A newly published survey of IT professionals employed across a range of different vertical markets finds that the workers are becoming increasingly worried about malware while losing confidence in traditional security defenses.
Conducted by Dimensional Research on behalf of CoreTrace, which specializes in applications whitelisting -- one of the newer breeds of security systems that propose to replace more traditional defense mechanisms, the study finds that almost everyone working in IT today is leery of the growing malware threat and their organizations' abilities to defend themselves.
According to the report, which was based on interviews with some 225 individuals, 80 percent of the workers believe that malware attacks will continue to proliferate, while 74 percent admitted that they are concerned that traditional "blacklist" IT defenses will fall short.
In fact, some 90 percent of those interviewed said that they harbor concerns about their existing anti-malware protections, specifically around emerging zero day attacks, which often circumvent older controls which have not previously observed the new threats.
Some 66 percent of those surveyed said that they question their organizations' abilities to stop zero days, which often prey on newly discovered vulnerabilities, while 50 percent remain unconvinced of the efficacy of malware scanning technologies in general.
Overall, 53 percent said that their organizations rely on traditional reactive defenses because there are no better alternatives available, while 52 percent said they have considered ditching the older security systems altogether.
At the same time, roughly 40 percent indicated that they are unfamiliar with any alternatives to their existing security mechanisms, and only 9 percent have already shifted to whitelisting.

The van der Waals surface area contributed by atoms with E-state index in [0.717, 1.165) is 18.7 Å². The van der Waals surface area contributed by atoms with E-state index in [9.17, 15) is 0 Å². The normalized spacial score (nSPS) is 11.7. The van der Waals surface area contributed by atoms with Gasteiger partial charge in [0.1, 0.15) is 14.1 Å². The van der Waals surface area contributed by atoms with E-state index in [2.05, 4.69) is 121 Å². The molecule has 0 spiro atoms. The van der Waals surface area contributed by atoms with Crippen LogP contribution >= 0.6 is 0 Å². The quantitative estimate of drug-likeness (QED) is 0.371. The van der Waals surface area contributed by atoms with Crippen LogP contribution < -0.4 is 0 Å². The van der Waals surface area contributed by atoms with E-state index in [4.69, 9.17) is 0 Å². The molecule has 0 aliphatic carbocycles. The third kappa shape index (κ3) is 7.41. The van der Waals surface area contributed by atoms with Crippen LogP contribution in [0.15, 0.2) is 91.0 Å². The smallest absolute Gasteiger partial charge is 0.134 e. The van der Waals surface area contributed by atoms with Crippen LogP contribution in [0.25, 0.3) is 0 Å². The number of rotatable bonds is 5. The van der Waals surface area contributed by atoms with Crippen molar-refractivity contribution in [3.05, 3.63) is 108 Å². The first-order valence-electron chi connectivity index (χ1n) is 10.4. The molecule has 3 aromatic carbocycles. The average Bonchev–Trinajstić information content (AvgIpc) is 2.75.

Whitelisting, which only allows for the use of approved applications and Web sites and is pitched as a more proactive solution for organizations seeking to block out all the unwanted and infected applications and URLs available to end users today, is considered by some to be a replacement for more traditional AV.
However, while signature-based AV systems have historically needed to recognize attacks to stop them, the use of newer techniques such as generic signatures and behavior monitoring have improved the systems' abilities to stem some attacks, and stop some zero days.
There are also fears that whitelisting tools will handcuff users by preventing them from using applications or sites that they find necessary to get their jobs done, and force IT security to handle a constant stream of requests to allow new systems in the workplace.
The survey found that 66 percent of those interviewed would only embrace the alternative approach if users can play some hand in deciding which applications and Web sites they are allowed to utilize.
Some analysts believe that the proactive and reactive security solutions will eventually work in cooperation, especially as legitimate sites and applications continue to face a daily assault from attackers seeking to sneak malware past the many different types of security controls.
Vendors like CoreTrace are attempting to broaden their opportunity to fill the gaps left by blacklisting by making their whitelisting systems more intuitive and capable of allowing flexibility to users, and less hands-on for IT staff.
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Matt Hines has been following the IT industry for over a decade as a reporter and blogger, and has been specifically focused on the security space since 2003, including a previous stint writing for eWeek and contributing to the Security Watch blog. Hines is currently employed as marketing communications manager at Core Security Technologies, a Boston-based maker of security testing software. The views expressed herein do not necessarily represent the views of Core Security, and neither the company, nor its products and services will be actively discussed in the blog. Please send news, research or tips to [email protected].